The January Legislative Yuan elections in Taiwan demonstrated that, for better or worse, the Chen Shui-bian era is over. The rout of Chen’s Democratic Progressive Party by the opposition Kuomintang sent a clear message that the people of Taiwan were utterly dissatisfied with the government’s performance over the past eight years and that they rejected the politics of ideology. Whomever they choose in the March presidential election, it is obvious that the people of Taiwan—while rejecting unification with the Mainland today, anxious to participate actively in the international community, and resentful of steps taken by the People’s Republic of China (PRC) to thwart virtually every effort by Taiwan to do so—are far more concerned about securing their future well-being and de facto independence than about pushing “principled” stands on the island’s de jure status. The nightmare scenarios that Beijing has conjured up about how Chen might declare an emergency and enforce “Taiwan independence” to perpetuate himself in office have little relevance to Taiwan’s reality in 2008.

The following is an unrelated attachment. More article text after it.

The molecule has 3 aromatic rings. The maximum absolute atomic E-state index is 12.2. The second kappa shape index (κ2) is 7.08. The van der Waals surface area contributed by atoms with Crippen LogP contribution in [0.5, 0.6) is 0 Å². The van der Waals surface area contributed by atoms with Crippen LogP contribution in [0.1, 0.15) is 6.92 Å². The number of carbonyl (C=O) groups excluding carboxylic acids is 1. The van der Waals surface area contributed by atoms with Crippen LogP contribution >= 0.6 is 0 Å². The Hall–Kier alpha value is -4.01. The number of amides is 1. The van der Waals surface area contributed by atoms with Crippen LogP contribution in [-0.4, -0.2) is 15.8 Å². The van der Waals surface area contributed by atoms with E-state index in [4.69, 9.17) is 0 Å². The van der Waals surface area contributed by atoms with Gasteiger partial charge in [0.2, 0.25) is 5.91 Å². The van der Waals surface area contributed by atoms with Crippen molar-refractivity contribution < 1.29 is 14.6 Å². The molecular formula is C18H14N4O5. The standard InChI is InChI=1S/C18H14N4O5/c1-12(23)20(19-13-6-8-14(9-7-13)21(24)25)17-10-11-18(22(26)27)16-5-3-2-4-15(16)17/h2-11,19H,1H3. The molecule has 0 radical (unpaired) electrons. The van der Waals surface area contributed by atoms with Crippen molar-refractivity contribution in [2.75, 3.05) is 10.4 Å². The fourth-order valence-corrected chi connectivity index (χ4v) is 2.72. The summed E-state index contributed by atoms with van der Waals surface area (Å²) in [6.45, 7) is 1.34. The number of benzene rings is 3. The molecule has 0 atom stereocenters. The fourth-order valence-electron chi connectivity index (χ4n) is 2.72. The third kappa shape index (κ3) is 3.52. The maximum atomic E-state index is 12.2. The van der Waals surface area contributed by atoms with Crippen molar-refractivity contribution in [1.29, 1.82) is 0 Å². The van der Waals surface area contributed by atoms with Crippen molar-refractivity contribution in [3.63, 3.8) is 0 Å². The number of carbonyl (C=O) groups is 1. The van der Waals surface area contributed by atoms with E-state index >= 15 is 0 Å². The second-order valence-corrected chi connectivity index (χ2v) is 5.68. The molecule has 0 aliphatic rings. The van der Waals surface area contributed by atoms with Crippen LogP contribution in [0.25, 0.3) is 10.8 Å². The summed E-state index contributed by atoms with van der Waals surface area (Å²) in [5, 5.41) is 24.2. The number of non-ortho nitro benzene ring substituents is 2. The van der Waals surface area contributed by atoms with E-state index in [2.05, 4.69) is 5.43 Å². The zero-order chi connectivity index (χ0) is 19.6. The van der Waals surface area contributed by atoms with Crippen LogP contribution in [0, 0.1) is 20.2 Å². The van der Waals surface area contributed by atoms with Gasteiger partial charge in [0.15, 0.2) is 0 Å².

The hard-fought presidential campaign, following the course of many Taiwan political contests, is being conducted in a manner that might offend the Marquis of Queensberry. But Taiwan voters seem largely unimpressed and retain their focus on the issues. The critical question facing all the relevant players after a new Taiwan leader takes office in May will be whether the two sides of the Strait can seize the opportunity presented by the change in Taipei—whoever is elected—to lay a new foundation for the future. If for any reason the parties miss the moment, they might well set in concrete a competitive and even confrontational cross-Strait structure that will deepen existing tensions, complicate U.S.-PRC relations, and continue to threaten the well-being of all concerned.